TAX RETURNS: Why am I being audited?
Why am I being audited?
So you open the mail and there it is, a letter from the IRS. Your first question is: WHY? How does the IRS decide who to audit and who not to? In some ways it’s a pretty simple question to answer but first you have to understand how the IRS looks at taxpayers.
Taxpayers – competent or incompetent?
Look around your neighborhood. Better yet, to go the Mall or the Airport and you see the diversity of people…everyone’s different. But through the eyes of the IRS, every person’s the same. To the IRS, there are no PhD’s or simpleton’s, no doctors or plumbers, not even male or female. Everyone’s just an individual taxpayer. And even more to the point, the IRS system is designed to accommodate the simplest among us. That means assuming everyone reads at a 4th grade level and can barely handle simple math problems. (That’s why there are tax tables as well as formulas…so we can pick the number based on age and income instead of having to calculate it.) From the IRS standpoint, it’s highly unlikely that a taxpayer will report their income and expenses properly on a tax return. From their standpoint, we’re all basically incompetent. That’s why the IRS checks your return, but that brings up another important question: How do they check it?
How does the IRS verify data?
Some of the information reported to you at tax time, your wages (on a W-2), your mortgage (on a 1098), your interest (on a 1099-INT) is sent to you on a tax form of some kind. And the same information is sent to the IRS. So it’s easy for them to check what you said on your return against this to verify it’s accurate. But it’s the information they can’t verify that’s the problem. What about the expenses you list on your Schedule A for charitable deductions – you just list them there and the IRS has no way of checking to see if they’re right. Even worse, the expenses you list on your Schedule C for business expenses, the use of your automobile or home for business purposes, the expenses related to your rental property. The list is LONG of items that can’t be directly verified. That’s where the audit comes in. If something looks like it might be outside the standard ranges the IRS uses to determine what’s “typical” or if there are more than one or two “suspect” entries then the audit letter is likely to come.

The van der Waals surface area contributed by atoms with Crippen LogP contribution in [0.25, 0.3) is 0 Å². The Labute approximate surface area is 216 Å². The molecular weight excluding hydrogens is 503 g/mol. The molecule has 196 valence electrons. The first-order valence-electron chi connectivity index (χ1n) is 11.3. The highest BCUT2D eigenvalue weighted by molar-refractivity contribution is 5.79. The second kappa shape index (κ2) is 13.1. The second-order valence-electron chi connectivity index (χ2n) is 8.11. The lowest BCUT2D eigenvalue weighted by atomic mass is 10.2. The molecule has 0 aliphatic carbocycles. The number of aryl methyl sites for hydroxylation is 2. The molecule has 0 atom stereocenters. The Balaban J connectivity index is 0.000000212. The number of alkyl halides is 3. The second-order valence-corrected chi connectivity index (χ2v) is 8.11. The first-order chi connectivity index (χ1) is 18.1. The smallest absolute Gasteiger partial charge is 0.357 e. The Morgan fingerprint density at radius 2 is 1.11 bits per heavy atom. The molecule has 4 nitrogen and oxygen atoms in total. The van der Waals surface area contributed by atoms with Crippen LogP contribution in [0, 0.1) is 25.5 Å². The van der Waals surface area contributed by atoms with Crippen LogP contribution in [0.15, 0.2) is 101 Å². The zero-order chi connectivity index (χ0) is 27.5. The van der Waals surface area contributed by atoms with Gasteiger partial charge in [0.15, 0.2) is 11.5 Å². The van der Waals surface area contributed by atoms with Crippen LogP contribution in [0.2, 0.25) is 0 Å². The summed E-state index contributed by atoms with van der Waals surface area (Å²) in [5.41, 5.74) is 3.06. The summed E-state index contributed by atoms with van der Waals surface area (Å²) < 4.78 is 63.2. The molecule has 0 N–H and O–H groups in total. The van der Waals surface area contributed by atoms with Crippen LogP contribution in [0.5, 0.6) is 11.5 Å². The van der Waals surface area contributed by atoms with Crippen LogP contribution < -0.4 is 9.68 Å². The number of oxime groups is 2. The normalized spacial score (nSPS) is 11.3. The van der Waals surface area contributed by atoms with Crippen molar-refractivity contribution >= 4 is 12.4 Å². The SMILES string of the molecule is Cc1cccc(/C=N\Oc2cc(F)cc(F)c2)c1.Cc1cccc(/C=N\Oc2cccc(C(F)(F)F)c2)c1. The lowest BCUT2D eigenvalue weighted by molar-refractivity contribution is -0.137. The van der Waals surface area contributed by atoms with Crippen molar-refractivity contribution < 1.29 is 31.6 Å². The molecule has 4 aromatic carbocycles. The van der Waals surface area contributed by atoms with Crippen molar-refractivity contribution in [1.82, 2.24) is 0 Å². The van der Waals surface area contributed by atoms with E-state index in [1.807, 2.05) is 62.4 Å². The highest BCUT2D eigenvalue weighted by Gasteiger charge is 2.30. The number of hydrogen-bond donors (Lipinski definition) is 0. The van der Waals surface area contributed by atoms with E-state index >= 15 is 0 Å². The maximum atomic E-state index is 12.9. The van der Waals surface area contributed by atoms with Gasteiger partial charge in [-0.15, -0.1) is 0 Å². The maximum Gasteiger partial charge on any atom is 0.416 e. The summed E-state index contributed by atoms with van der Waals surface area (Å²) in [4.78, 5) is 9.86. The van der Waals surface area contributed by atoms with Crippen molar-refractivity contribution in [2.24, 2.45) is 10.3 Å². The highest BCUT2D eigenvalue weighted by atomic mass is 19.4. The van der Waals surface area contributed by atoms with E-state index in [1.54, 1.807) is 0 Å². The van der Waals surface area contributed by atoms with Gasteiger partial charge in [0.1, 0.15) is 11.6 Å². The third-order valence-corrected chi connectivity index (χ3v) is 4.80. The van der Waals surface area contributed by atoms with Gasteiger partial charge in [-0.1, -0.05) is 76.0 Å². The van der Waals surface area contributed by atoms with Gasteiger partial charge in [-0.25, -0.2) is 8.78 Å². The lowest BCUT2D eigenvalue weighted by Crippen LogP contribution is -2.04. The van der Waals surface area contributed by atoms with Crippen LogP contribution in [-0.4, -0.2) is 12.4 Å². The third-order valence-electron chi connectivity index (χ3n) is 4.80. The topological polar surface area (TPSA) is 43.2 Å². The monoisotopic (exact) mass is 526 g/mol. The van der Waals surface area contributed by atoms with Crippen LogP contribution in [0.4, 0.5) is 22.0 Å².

How to avoid it.
So avoiding an audit is simple. The only information that goes on your personal return is information that the IRS already has. Be aware of the standards and make sure any amounts you reflect fit within these or be prepared to verify them to the IRS later. Use a business to GREATLY simplify your return, don’t use Schedule C or Schedule E if you can avoid it. Get the benefit of these and other expenses on your business return if you have one. If you’re not sure, ask a professional. Above all, get it right before you submit it and don’t hesitate to amend if you think there’s something that would be better reflected differently.
Audits are a hassle no matter how it turns out but they’re easy to avoid before they’re initiated. By understanding the IRS’s view and how to address it, audits can be something you hear about from your friends instead of something that creates nightmares for you personally.
Evan A. Nielsen, Esq.
Licensed in California